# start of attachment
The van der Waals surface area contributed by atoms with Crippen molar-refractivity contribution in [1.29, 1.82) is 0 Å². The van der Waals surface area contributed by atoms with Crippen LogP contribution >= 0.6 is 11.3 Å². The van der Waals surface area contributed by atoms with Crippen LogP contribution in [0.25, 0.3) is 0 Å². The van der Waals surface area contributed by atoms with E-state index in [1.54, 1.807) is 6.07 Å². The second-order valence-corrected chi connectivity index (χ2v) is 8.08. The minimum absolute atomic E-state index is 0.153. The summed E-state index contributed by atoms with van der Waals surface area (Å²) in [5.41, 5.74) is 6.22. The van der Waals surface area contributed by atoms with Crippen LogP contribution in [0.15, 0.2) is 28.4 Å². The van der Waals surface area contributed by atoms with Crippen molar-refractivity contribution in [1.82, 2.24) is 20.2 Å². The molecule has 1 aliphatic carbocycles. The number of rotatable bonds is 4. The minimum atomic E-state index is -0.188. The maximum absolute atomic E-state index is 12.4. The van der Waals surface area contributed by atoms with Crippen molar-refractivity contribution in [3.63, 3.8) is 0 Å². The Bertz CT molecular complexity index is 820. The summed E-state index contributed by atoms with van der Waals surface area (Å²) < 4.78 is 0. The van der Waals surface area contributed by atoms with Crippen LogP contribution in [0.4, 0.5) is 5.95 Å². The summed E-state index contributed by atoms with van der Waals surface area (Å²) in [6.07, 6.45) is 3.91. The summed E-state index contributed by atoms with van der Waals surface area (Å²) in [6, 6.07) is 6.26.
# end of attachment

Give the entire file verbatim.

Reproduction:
The van der Waals surface area contributed by atoms with Crippen molar-refractivity contribution in [1.29, 1.82) is 0 Å². The van der Waals surface area contributed by atoms with Crippen LogP contribution >= 0.6 is 11.3 Å². The van der Waals surface area contributed by atoms with Crippen LogP contribution in [0.25, 0.3) is 0 Å². The van der Waals surface area contributed by atoms with E-state index in [1.54, 1.807) is 6.07 Å². The second-order valence-corrected chi connectivity index (χ2v) is 8.08. The minimum absolute atomic E-state index is 0.153. The summed E-state index contributed by atoms with van der Waals surface area (Å²) in [5.41, 5.74) is 6.22. The van der Waals surface area contributed by atoms with Crippen LogP contribution in [0.15, 0.2) is 28.4 Å². The van der Waals surface area contributed by atoms with Crippen molar-refractivity contribution in [1.82, 2.24) is 20.2 Å². The molecule has 1 aliphatic carbocycles. The number of rotatable bonds is 4. The minimum atomic E-state index is -0.188. The maximum absolute atomic E-state index is 12.4. The van der Waals surface area contributed by atoms with Crippen molar-refractivity contribution in [3.63, 3.8) is 0 Å². The Bertz CT molecular complexity index is 820. The summed E-state index contributed by atoms with van der Waals surface area (Å²) < 4.78 is 0. The van der Waals surface area contributed by atoms with Crippen LogP contribution in [0.4, 0.5) is 5.95 Å². The summed E-state index contributed by atoms with van der Waals surface area (Å²) in [6.07, 6.45) is 3.91. The summed E-state index contributed by atoms with van der Waals surface area (Å²) in [6, 6.07) is 6.26.